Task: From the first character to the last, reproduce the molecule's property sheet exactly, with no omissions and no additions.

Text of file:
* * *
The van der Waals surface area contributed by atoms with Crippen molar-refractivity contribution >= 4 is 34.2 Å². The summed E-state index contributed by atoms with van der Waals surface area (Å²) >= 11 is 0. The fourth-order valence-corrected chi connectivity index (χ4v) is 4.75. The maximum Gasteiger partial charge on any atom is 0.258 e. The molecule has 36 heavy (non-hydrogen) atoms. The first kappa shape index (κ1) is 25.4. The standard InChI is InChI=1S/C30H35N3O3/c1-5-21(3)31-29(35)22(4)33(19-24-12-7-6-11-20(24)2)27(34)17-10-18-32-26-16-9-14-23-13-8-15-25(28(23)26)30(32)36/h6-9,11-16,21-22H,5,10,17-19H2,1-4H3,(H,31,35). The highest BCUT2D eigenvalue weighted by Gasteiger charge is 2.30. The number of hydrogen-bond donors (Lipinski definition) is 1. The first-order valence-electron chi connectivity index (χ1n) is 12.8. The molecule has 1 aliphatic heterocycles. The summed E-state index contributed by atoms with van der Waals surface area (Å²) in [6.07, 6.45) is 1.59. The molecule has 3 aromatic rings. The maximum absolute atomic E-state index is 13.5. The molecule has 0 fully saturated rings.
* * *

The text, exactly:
The van der Waals surface area contributed by atoms with Crippen molar-refractivity contribution >= 4 is 34.2 Å². The summed E-state index contributed by atoms with van der Waals surface area (Å²) >= 11 is 0. The fourth-order valence-corrected chi connectivity index (χ4v) is 4.75. The maximum Gasteiger partial charge on any atom is 0.258 e. The molecule has 36 heavy (non-hydrogen) atoms. The first kappa shape index (κ1) is 25.4. The standard InChI is InChI=1S/C30H35N3O3/c1-5-21(3)31-29(35)22(4)33(19-24-12-7-6-11-20(24)2)27(34)17-10-18-32-26-16-9-14-23-13-8-15-25(28(23)26)30(32)36/h6-9,11-16,21-22H,5,10,17-19H2,1-4H3,(H,31,35). The highest BCUT2D eigenvalue weighted by Gasteiger charge is 2.30. The number of hydrogen-bond donors (Lipinski definition) is 1. The first-order valence-electron chi connectivity index (χ1n) is 12.8. The molecule has 1 aliphatic heterocycles. The summed E-state index contributed by atoms with van der Waals surface area (Å²) in [6.07, 6.45) is 1.59. The molecule has 3 aromatic rings. The maximum absolute atomic E-state index is 13.5. The molecule has 0 fully saturated rings.